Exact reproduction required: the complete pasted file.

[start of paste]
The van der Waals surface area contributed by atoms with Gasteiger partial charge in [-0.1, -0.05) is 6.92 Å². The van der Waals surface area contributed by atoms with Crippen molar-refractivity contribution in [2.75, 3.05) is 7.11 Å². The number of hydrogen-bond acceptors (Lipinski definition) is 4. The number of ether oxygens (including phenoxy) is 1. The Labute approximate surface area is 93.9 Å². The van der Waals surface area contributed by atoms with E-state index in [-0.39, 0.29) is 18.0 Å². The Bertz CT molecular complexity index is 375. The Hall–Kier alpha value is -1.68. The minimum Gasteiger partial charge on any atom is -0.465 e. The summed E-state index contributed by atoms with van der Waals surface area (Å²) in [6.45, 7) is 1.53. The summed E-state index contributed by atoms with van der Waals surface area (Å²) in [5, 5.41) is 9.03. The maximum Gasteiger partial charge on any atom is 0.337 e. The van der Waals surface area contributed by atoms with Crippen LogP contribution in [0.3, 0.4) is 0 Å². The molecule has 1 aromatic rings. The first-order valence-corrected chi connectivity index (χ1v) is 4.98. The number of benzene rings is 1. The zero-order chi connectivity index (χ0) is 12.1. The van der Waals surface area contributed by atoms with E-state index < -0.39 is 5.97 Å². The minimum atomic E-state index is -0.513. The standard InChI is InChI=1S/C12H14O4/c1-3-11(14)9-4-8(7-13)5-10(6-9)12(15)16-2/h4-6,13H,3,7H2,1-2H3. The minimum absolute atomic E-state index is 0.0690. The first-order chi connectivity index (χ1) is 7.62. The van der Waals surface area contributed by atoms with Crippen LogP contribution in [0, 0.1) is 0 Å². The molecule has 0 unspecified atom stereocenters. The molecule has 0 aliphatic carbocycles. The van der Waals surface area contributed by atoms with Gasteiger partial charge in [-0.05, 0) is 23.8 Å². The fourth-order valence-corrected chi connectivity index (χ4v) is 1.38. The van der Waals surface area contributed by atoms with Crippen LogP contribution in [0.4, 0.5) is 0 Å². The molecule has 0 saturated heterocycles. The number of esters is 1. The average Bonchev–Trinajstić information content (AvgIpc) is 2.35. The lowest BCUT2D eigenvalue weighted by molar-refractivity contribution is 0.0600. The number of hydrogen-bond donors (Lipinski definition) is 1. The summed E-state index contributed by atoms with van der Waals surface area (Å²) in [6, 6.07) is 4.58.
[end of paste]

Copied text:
The van der Waals surface area contributed by atoms with Gasteiger partial charge in [-0.1, -0.05) is 6.92 Å². The van der Waals surface area contributed by atoms with Crippen molar-refractivity contribution in [2.75, 3.05) is 7.11 Å². The number of hydrogen-bond acceptors (Lipinski definition) is 4. The number of ether oxygens (including phenoxy) is 1. The Labute approximate surface area is 93.9 Å². The van der Waals surface area contributed by atoms with E-state index in [-0.39, 0.29) is 18.0 Å². The Bertz CT molecular complexity index is 375. The Hall–Kier alpha value is -1.68. The minimum Gasteiger partial charge on any atom is -0.465 e. The summed E-state index contributed by atoms with van der Waals surface area (Å²) in [6.45, 7) is 1.53. The summed E-state index contributed by atoms with van der Waals surface area (Å²) in [5, 5.41) is 9.03. The maximum Gasteiger partial charge on any atom is 0.337 e. The van der Waals surface area contributed by atoms with Crippen LogP contribution in [0.3, 0.4) is 0 Å². The molecule has 1 aromatic rings. The first-order valence-corrected chi connectivity index (χ1v) is 4.98. The number of benzene rings is 1. The zero-order chi connectivity index (χ0) is 12.1. The van der Waals surface area contributed by atoms with E-state index < -0.39 is 5.97 Å². The minimum atomic E-state index is -0.513. The standard InChI is InChI=1S/C12H14O4/c1-3-11(14)9-4-8(7-13)5-10(6-9)12(15)16-2/h4-6,13H,3,7H2,1-2H3. The minimum absolute atomic E-state index is 0.0690. The first-order chi connectivity index (χ1) is 7.62. The van der Waals surface area contributed by atoms with Crippen LogP contribution in [0, 0.1) is 0 Å². The molecule has 0 unspecified atom stereocenters. The molecule has 0 aliphatic carbocycles. The van der Waals surface area contributed by atoms with Gasteiger partial charge in [-0.05, 0) is 23.8 Å². The fourth-order valence-corrected chi connectivity index (χ4v) is 1.38. The van der Waals surface area contributed by atoms with Crippen LogP contribution in [0.4, 0.5) is 0 Å². The molecule has 0 saturated heterocycles. The number of esters is 1. The average Bonchev–Trinajstić information content (AvgIpc) is 2.35. The lowest BCUT2D eigenvalue weighted by molar-refractivity contribution is 0.0600. The number of hydrogen-bond donors (Lipinski definition) is 1. The summed E-state index contributed by atoms with van der Waals surface area (Å²) in [6, 6.07) is 4.58.